Surety’s obligation is not original; but direct and primary to creditor

The surety’s obligation is not an original and direct one for the performance of his own act, but merely accessory or collateral to the obligation contracted by the principal. Nevertheless, although the contract of a surety is in essence secondary only to a valid principal obligation, his liability to the creditor or promise of the principal is said to be direct, primary and absolute; in other words, he is directly and equally  bound with the principal. (Garcia vs. CA, 191 SCRA 439 (1990); IFC vs. Imperial Textile Mills, Inc., G.R. No. 160324, November 15, 2005).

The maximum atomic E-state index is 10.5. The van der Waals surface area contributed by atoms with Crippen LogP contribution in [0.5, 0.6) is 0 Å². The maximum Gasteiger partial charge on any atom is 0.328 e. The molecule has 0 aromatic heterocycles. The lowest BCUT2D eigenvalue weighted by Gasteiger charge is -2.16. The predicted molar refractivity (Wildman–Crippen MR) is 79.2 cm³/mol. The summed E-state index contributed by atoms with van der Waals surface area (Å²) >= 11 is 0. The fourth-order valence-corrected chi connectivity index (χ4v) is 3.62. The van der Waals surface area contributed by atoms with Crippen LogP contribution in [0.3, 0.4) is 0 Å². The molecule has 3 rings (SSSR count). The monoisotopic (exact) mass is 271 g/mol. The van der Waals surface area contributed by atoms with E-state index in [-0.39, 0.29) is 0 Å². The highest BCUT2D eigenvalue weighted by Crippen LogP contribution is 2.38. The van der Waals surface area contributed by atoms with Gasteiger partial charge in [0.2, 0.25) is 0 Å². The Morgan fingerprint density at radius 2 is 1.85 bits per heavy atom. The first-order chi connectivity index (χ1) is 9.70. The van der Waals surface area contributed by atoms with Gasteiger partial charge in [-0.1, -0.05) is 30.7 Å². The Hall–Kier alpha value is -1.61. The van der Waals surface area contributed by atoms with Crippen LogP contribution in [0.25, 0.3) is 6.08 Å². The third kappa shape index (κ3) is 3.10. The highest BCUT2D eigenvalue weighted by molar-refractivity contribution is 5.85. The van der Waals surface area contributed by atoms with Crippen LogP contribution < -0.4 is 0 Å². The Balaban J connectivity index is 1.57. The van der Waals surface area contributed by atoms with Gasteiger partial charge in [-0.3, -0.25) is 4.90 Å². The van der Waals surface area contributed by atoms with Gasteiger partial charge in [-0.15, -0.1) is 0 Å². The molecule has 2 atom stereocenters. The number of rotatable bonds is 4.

Under the law and jurisprudence, the creditor may sue, separately or together, the principal debtor and the surety, in view of the solidary nature of their liability. The death of the principal debtor will not work to convert, decrease or nullify the substantive right of the solidary creditor. Evidently, despite the death of the principal debtor, the creditor may still sue petitioner alone, in accordance with the solidary nature of the latter’s liability under the performance bond. (Stronghold Insurance Co., Inc. vs. Republic – Asahi Glass Corp., supra.).